5 Rocking Good Business Practices for Freelance Writers

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Being a success as a freelance writer isn’t only about being a good writer. It’s about rocking the customer service and being a good communicator.  When your clients are happy, they’re less likely to argue over pay increases and more likely to refer you to other potential clients.  Here are some tips to help:

5 Rocking Good Business Practices for Freelance Writers

1. Be Flexible:

Good clients are hard to find. I mean, we’ve all had annoying clients and we’ve all had ok clients but model clients are few and far between. Why clients act the way they do is another post for another time, however, it should go without saying that we want our clients to be happy. We especially want our model clients to be happy. This means we have to be a bit flexible.

Being flexible can mean several different things. For instance, we can be flexible with our rates. We don’t want to sell ourselves short but there’s nothing wrong with adjusting our rates to land a desired project or giving a discount on a large project to our good clients.

We can also be flexible with our time now and then by staying up later to talk to an overseas client or meeting a tough deadline.  This isn’t to say we should always give in to difficult clients, but being flexible for our good clients is never a bad thing.

2. Say Thank You:

Do you send thank you notes after job interviews?  I do. Even if I don’t get the gig I think it’s a good practice. It keeps me on the potential client’s radar as being someone who goes the extra mile.Clients and employers are impressed by good manners and may tuck that thank you away for future reference.

Do you send thank you notes to clients after projects are completed? I do. I thank clients for the opportunity. Again, the good manners stand out. I’m not just someone who takes the money and runs. I thank clients for opportunities and I thank potential clients for their consideration. This is the difference between “save” and “delete”.

3. Follow Up:

Ok. So you finished a project. Now what? Send it in and wait for your check? Well, you could do that. Wouldn’t it be a better practice to send a note to your client to follow up? How did he like the project? Was it to his expectations? Were there any issues? Any tweaks?

Chances are, if there were any changes to be your client would have contacted you, but your following up will win points in your favor. Points that can add up to referrals, recommendations and raises.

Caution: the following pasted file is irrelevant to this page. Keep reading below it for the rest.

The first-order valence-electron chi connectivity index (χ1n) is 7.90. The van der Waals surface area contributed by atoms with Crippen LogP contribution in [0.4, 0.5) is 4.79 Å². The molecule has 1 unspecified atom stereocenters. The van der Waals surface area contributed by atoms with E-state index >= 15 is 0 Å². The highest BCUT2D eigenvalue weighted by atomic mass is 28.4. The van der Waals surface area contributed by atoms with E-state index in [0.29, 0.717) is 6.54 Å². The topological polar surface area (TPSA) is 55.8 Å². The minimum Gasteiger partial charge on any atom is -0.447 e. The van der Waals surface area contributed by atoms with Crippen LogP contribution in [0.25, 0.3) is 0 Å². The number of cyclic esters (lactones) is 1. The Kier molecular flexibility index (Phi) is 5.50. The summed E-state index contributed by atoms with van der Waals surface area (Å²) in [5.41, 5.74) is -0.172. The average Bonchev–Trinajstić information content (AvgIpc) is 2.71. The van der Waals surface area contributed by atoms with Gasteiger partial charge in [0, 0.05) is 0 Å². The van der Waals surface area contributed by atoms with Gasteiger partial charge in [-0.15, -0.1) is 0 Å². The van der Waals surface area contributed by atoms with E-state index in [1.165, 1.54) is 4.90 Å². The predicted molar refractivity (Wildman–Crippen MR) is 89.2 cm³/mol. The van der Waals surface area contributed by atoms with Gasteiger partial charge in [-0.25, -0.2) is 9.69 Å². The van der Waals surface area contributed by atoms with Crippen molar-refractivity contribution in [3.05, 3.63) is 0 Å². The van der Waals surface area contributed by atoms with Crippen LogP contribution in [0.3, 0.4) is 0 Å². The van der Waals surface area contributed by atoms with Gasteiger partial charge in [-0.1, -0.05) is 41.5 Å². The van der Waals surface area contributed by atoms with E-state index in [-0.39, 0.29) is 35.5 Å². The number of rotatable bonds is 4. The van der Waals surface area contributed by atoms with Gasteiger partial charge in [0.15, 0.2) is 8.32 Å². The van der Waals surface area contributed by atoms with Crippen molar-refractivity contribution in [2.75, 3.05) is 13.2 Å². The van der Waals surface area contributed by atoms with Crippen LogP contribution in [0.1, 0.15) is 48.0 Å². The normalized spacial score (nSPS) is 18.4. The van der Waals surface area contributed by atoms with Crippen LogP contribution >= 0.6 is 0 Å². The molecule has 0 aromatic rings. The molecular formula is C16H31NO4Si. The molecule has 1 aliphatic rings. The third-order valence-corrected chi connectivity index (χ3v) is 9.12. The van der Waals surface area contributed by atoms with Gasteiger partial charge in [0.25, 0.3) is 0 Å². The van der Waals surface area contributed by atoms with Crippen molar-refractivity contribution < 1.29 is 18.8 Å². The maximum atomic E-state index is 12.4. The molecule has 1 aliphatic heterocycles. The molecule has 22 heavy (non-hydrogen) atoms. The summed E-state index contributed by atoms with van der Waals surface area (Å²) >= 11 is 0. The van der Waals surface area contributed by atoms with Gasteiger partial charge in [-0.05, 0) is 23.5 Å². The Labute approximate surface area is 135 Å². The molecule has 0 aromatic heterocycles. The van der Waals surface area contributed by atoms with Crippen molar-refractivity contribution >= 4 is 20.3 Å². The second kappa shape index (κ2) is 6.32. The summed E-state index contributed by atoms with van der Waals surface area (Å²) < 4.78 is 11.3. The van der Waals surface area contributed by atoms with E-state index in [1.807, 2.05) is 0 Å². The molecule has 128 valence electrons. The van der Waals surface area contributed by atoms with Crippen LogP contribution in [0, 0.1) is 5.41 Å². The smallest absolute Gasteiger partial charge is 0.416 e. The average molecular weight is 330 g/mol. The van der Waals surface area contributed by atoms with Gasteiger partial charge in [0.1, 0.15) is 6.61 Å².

4. Don’t Ignore Your Email:

If not tended to regularly email can pile up to become the bane of a writers existence. This can be a mistake if a client or potential client’s email is lost in the shuffle. No one likes to feel ignored. If you’re swamped for time, at least send a “I have received your email. I am not able to respond at the moment, but I will look it over in a couple of hours when I have more time to give it the response it deserves.” This lets the client know you did see his email and will respond, even if it’s not right away.

5. Communicate:

Clients like freelancers who can work independently, but they also like to feel as if they’re in control – or at least that they know what’s going on. Many freelancers have successful relationships with their clients because they send them a daily or weekly status report. This lets the client know where the freelancer is with the project, if there have been any problems, and if the client needs to send the freelancer more information or tools.

Your client may not respond at all, but receiving periodic updates will offer reassurance that he has selected a mature, responsible freelancer for his task.

It’s all about respect

These things aren’t rocket science, in most cases they’re good manners and good business. It used to be second nature to treat our clients with respect, and make them feel important. Somehow though, we’re losing a little of this.

It’s not enough to land the client, what will you do to keep your client?

Comments

  1. Deb,

    Another great post. I completely agree and always encourage good manners. I’m often amazed at how many people never say, “please” and “thank you” or hold doors open for you or even help you pick something up you dropped. And, interestingly enough, it differs in each city/state I’ve lived.

    I do exactly what you outline: I’m flexible, say and send Thank You notes, definitely follow up, set times during the day to manage emails (very good point), and keep clients up-to-date on progress. Respect and honest communication are key in any relationship and especially so in a business relationship.

  2. Thanks, Lisa. I’m a stickler for manners. I’m bothered by all the rudeness and entitlement out there nowadays. Someone once told me that clients don’t notice bad manners. Maybe that’s true, but they do notice good manners and that’s the difference.

  3. Loved the article, it is applicable not just to freelance writing but to life!

    Thanks for the reminders!

  4. I have some growing to do! Thanks for the reminder, Deb! I’m curious…when you send a thank you note — is it always by mail or sometimes by email? If I have a client I’ve only been in contact with via email, is it appropriate to send them a thank you note in the mail? (Ps. I really want to know…I think I’m going to send you this question by email too!).

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